China’s antitrust authorities are investigating—and taking significant action for the first time against—state-owned enterprises, using the powers granted them under the 2008 Anti-Monopoly Law.
A senior official of the National Development and Reform Commission (NDRC), one of China's most powerful antitrust enforcement agencies, has confirmed the commission is investigating China Telecom and China Unicomfor abuse of their dominant market position in the broadband internet market. This is a significant development as it shows that, contrary to many foreign commentators views, the NDRC is prepared to take action against powerful state-owned enterprises (SOEs). Until now, it was assumed that because SOEs were so close to the government, no government agency would subject these companies to investigations or public criticism by the antitrust authorities. Clearly however, the NDRC has not taken this approach. The two telecom SOEs are being investigated for discriminatory pricing for access to their broadband network by charging competitors more than what they charge non-competitors. This development also shows that China’s antitrust enforcement agencies are starting to take significant action using powers granted to them in 2008 under China’s Anti-Monopoly Law.
The shift in emphasis, availability of resources and greater sophistication of the NDRC as an antitrust enforcement agency, is also reflected in recent changes to its internal organisation. Under the umbrella of the newly named Price Supervision & Investigation and Anti-Monopoly Bureau, the NDRC now has three new divisions for enforcement, investigation and policy to fulfill its responsibilities under China’s Anti-Monopoly Law.
In a November 9, 2011, interview by China Central TV Station with Ms. Li Qing, deputy director of the NDRC Price Supervision, Inspection and Anti-Monopoly Bureau, stated:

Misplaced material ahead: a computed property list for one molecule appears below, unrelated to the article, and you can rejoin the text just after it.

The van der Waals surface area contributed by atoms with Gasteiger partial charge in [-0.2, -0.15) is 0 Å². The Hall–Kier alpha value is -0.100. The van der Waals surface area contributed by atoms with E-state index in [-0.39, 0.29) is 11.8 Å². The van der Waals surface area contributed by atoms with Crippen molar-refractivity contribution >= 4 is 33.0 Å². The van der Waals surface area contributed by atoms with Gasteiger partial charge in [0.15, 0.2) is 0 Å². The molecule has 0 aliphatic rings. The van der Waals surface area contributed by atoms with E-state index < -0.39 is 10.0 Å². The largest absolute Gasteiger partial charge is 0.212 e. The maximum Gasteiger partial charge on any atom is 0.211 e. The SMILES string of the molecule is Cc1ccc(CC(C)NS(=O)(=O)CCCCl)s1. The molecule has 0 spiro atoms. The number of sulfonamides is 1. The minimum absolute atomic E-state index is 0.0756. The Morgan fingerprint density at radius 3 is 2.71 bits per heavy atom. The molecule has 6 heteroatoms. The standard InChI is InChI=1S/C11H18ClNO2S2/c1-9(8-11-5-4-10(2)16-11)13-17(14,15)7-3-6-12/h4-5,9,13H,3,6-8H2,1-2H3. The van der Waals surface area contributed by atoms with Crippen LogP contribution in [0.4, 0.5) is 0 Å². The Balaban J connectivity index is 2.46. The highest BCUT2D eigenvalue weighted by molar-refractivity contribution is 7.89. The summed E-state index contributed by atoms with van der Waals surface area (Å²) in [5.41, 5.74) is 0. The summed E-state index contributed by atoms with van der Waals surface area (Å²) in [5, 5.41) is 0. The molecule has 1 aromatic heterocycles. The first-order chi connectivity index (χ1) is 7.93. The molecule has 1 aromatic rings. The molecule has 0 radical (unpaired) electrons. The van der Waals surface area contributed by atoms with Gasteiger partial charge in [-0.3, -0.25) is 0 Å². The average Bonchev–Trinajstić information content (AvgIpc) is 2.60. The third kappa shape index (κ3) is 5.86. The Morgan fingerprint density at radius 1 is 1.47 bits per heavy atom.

The main aspects of the investigation are whether China Telecom and China Unicom have used their dominant market position in the broadband connection and internet settlement markets, to hinder or restrict other business operators from entering the market, etc. Throughout the investigation, it has been clear, in essence, that for the internet connection market, China Telecom and China Unicom together have more than two-thirds market share, and so are sure to have a dominant market position. In such circumstances, China Telecom and China Unicom have indeed used such dominant market position to charge higher prices for those competitors who are competitive with China Telecom and China Unicom while for non-competing enterprises, they will charge some preferential pricing. This conduct is defined as price discrimination from the viewpoint of [China’s] Anti-Monopoly Laws. If the above circumstances can be verified, they will be subject to monetary penalties of 1 per cent to 10 per cent of their sales volume for the previous year … .
The relevant law referred to by Ms. Li Qing is Article 17.6 of the Anti-Monopoly Law, which provides that enterprises with dominant market positions, without justifiable reasons, may not apply differential prices or other discriminatory transaction terms with their trading parties. Fines of up to 10 per cent of annual revenue can be imposed for breach of the Anti-Monopoly Law. A similar rule is found in Article 14.5 of the Price Law and Article 4.2 of certain provisions implementing China’s Price Law, that is, applying discriminatory prices to goods or services of the same kind offered by business operators under the same trading conditions. Under the Price Law, and its implementing rules,such behavior can be subject to an order to correct the illegal behaviour; confiscation of illegal gains; a fine of not more than five times the illegal gains (if there are no illegal gains, a fine of between RMB 100,000 to 1 million); and, if the circumstances are serious, revocation of the business licence.